I was the girl who climbed in the truck. Who said: I’m in.
You clean up real nice, he said.
My legs, bending into the pickup.
My legs, crossed bare.
Those legs need boots, he said.
A place for everything and everything in its place—is what my mama always said.
How old is your daughter, I said.
First, there were our bodies—arm skimming arm. Then, on a road called Curlicue, first steps down worn paths.
Next, there were our words—typed, instant, not intimate.
I adore my wife, my life. Is your husband a good man?
Yes, he is.
Again against the truck, red clay beneath our feet, September sun above, we plotted the future.
If one of us has to stop, there will be no hard feelings.
Ha was what I did not say. And: You mean to tell me you believe that?
The first and second of so many silences. Imagined as dashed lines like lane dividers. We traveled toward collision in predetermined spaces.
Interstates fool; they look so straight, the shortest distance between here and there.
Mine, a life of almosts:
Everything left in the place it belonged, in the place it was left.
Beside my childhood home, a dead woman’s cottage in tall grass.
A ruined factory in a sleepy Southern city. I wanted to jump the fence.
The shuttered school where I shot stills of graffiti-scarred blackboards, chairs confined in permanent skirmish, rotted floors.
An abandoned mill where I put an ankle through—a knee bloodied—while the man who would become my husband urged me out. Before something worse.
But there had been bars I wasn’t supposed to drink in.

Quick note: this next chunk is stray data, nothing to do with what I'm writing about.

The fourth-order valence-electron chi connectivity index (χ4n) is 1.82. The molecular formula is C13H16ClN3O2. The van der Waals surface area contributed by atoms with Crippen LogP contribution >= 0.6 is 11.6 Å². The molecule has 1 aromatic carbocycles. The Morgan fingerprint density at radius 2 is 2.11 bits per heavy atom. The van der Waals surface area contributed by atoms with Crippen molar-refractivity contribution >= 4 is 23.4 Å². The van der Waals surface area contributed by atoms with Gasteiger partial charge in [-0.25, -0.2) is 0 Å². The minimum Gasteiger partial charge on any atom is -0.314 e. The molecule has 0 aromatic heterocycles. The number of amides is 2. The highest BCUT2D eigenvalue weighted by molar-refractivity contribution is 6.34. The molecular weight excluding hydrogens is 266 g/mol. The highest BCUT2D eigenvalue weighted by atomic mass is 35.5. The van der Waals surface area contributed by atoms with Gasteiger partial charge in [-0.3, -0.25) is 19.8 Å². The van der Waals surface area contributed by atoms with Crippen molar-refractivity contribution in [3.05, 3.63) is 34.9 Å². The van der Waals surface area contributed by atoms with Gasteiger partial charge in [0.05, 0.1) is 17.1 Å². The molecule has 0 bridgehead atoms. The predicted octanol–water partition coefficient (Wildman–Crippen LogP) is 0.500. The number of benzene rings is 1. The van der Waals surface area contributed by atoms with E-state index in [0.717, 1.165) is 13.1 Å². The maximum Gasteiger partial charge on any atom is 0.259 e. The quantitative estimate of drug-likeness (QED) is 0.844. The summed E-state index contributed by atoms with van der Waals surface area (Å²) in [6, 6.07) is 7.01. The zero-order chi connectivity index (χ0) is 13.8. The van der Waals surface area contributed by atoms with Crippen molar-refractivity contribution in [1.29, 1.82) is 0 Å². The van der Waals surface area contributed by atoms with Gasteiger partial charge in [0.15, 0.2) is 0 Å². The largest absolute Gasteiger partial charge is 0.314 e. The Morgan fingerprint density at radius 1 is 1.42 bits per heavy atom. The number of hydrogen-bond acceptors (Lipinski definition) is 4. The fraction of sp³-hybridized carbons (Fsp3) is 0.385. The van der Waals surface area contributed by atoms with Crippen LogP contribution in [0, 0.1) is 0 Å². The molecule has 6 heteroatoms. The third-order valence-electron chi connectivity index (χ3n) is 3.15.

There had been neighborhoods I wasn’t scared to live in.
Now there were our arms, hands, words, the miles between us, our silence. Our network connection.
We told lies, we texted exits. We found our ways.
Never the same bed twice. Cheap spreads wadded at the foot. Three hours at best.
Bleached spots on bad carpet, a legend I chose not to read.
It was like that. It was exactly like that.
I was surprised to find myself in these places.
I had not been into many forbidden places.
But I had always been into forbidden places.
You know: into and into, like sleep and sleep.
Intimacy in bubbles, until—
You go on with your life and I’ll go on with mine.
And where are we now?
Our homes, of sturdy floors and walls.
Slipping daughters’ freed teeth from beneath pillows, acting our parts.
Separated—by the lifted tips of our fingers.
We hammer out other lines.
But there’s the place I go, behind the red of my eyes.
You want me to tell you I’m better. You want a lesson learned.
I’ll tell you only this: I hear the hiss. One should stay where one belongs.